Friday, June 17, 2011


Local events ticketing is getting more competitive as another US operation drums up resale business.
FOR a nation that is well known for staging major events, Australian companies struggle to get a slice of the action when it comes to selling the actual tickets.
US-owned Ticketmaster is the dominant player, although Nine-owned Ticketek gets a slice of the action.
It now looks up to another US company, eBay, to try to shake up the local scene and crack Ticketmaster's near-monopoly.
Back in 2007, eBay forked out $US310 million for American ticket onseller StubHub, a company that boasted Allen & Co, Frank Biondi, and Steve Young, the former champion quarterback of the San Francisco 49ers, as investors.
Formed in 2000, StubHub had developed a secure way to connect buyers and sellers of tickets over the internet. Using its system, sellers send tickets via overnight delivery to buyers, with StubHub acting as middleman to ensure the privacy of buyers.
In effect, StubHub was competing with eBay in what big corporations like to call the ''secondary ticket market''. Others, such as sports fans and members of the Victoria Police, prefer to call it ''scalping''.
Finer distinctions aside, it's a $US10 billion ($A9.4 billion) global market, of which $US3 billion of transactions are conducted online.
Now it's Australia's turn to join StubHub, the biggest global market of online ticket ''reselling''. In March this year, StubHub's website was enabled for cross-border trading.
That opened the market up to more than 55 countries, including Australia.
Indeed, Australians are already the biggest users of StubHub outside the US.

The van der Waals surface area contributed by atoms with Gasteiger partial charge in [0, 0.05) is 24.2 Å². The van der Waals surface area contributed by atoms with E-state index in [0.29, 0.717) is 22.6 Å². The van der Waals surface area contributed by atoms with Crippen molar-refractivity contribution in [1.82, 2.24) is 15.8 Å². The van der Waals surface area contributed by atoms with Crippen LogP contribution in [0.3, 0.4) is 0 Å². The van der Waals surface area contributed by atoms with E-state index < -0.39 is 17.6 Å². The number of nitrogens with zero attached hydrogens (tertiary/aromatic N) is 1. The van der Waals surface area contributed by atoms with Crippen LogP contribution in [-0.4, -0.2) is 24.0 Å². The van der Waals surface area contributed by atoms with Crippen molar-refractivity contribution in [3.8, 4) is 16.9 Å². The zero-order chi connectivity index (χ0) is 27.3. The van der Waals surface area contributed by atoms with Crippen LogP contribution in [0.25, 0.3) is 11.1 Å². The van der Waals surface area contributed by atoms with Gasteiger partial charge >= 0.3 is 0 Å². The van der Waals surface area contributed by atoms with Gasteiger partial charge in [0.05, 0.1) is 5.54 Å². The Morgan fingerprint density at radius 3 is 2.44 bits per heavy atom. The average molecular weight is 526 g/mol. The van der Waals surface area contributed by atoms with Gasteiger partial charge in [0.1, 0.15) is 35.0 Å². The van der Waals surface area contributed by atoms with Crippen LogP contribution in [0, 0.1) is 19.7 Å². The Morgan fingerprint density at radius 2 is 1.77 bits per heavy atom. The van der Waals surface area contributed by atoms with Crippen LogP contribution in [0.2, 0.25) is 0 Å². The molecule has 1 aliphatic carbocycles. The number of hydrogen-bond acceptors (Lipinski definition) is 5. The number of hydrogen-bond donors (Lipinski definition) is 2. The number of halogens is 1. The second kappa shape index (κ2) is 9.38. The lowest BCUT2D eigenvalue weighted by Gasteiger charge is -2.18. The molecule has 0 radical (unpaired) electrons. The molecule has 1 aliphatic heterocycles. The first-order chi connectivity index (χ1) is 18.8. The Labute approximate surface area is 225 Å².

Reselling of tickets on eBay - StubHub's parent company - has been controversial in Australia, especially for marquee sporting events.
In a warning to the AFL, it should be noted that almost 90 per cent of the tickets bought by Australians on StubHub are to sporting events.
In the year to April, eBay resold an astonishing 160,000 tickets to Australian events. With StubHub alongside eBay - and ''paperless'' ticketing options planned to stop street scalping - Ticketmaster might just have a real competitor.
Goosen to the WigglesTHE notion of six degrees of separation - the idea that all people on earth are separated by six steps - is an old one, but who would have thought you could get from golfer Retief Goosen (pictured) to The Wiggles in just two.
The link is America's Internal Revenue Service, and a US Tax Court challenge made by the star golfer that will affect just about every professional athlete and performer who works in the US.
Goosen's lawyers challenged the IRS's analysis of his endorsement income, primarily from his main sponsors adidas, Electronic Arts and Rolex.
The case provides guidelines for how endorsement income should be taxed, in particular some distinction on earnings made because of an image and on performance. It's unclear just what sort of bill Goosen might get from the IRS.
The end result, however, will affect not only sport's international stars but also performers, such as Australia's merchandising and sponsorship juggernaut the Wiggles.
Frequent Pacific flyersCOLLINS & Spencer notes that Voyager Travel, which provides travel services to corporations, has been named ''Travel Management Services Supplier of the Year'' for Australasia for the second year running.
The gong is given by industry professionals, who assess ''quantitative and qualitative factors'' when handing out the prizes. If ''quantity'' gets a look in, then Voyager's win is hardly surprising - a key client is Pacific Brands. One assumes just the odd journey to China has been booked over the past two years for PacBrands management. Other Voyager clients include John Holland Group.

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